Diabetes Mellitus is a condition in which the body cannot synthesise or utilise insulin properly. As a result, the body is unable to take up glucose into its cells to use as fuel, which leads to elevated glucose levels in the bloodstream. Minor cuts, burns, sores, and ulcers, especially to the feet, are a part of daily life. Healing of wounds is a complex process that majorly depends on intact nerve function and adequate blood flow to the affected area, as well as robust immunity of the body to fight off infections.
In India, foot ulcers occur in 15-25 per cent of diabetics during their lifetime, of which 50 per cent become infected, and up to 20 per cent require amputations.
Research shows a clear correlation between elevated blood glucose levels and poor wound healing. High blood glucose levels damage the nerves, causing numbing of the sensations in the area, called diabetic neuropathy. This means that people with diabetes who sustain day-to-day minor trauma to their feet might not be aware of the injury, and they may not receive prompt care, which allows the wound to worsen.
Nerve damage also leads to dry, cracked skin, which allows a convenient entry point for the infection into the body. Uncontrolled diabetes also affects circulation, causing blood to move sluggishly. With inadequate blood flow, the body becomes unable to promote the body’s ability to ward off infections and promote the healing process.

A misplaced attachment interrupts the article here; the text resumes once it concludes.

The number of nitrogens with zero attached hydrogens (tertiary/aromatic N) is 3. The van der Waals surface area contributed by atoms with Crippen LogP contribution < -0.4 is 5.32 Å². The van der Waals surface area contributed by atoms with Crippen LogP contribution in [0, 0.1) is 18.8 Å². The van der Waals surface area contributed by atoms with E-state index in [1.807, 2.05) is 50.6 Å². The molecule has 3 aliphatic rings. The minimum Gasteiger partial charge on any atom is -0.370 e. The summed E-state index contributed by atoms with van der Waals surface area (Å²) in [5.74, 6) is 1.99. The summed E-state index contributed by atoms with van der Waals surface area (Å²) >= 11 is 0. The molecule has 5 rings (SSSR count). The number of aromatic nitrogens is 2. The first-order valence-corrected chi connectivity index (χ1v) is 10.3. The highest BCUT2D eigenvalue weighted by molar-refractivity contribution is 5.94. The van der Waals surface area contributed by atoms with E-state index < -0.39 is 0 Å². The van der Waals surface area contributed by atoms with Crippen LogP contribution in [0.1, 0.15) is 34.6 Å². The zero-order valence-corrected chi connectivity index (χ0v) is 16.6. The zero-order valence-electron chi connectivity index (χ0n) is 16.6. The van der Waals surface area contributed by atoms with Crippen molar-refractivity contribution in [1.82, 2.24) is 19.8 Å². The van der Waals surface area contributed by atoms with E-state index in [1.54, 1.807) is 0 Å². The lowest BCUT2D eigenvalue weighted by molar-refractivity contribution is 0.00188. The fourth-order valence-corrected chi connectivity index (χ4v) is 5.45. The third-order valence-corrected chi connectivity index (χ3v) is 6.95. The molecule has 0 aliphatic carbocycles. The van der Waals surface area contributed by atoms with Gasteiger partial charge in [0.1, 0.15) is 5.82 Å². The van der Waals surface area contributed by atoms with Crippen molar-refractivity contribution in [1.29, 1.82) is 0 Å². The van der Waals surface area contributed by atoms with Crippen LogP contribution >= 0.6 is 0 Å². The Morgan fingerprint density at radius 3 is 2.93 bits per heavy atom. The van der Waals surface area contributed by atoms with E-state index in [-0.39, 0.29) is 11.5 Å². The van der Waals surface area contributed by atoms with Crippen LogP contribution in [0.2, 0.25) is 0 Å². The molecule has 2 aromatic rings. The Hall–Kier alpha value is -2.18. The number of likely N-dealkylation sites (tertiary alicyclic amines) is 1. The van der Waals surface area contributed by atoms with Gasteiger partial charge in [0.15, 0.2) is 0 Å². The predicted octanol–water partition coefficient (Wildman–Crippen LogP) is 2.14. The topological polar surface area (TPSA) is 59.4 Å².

Moreover, when blood glucose levels remain constantly high, the function of the white blood cells, which are responsible for protecting your body from various infections, is impaired. Consequently, the immunity of the body is compromised, and it is less able to fight bacteria and close wounds.
Also Read:Prevent the complications of diabetic neuropathy by following this expert advice
The infection can later spread to the muscles and bones causing osteomyelitis, or it can progress to the stage of gangrene and ultimately amputation of the affected limb may be needed to halt the spread of gangrene. Sometimes, the infection spreads to the bloodstream causing sepsis, which is a dangerous condition and can be life-threatening.
Diabetes might also affect wound healing in other ways, like reducing the local production of growth and healing hormones, decreasing the production and repair of new blood vessels, and reducing collagen production.
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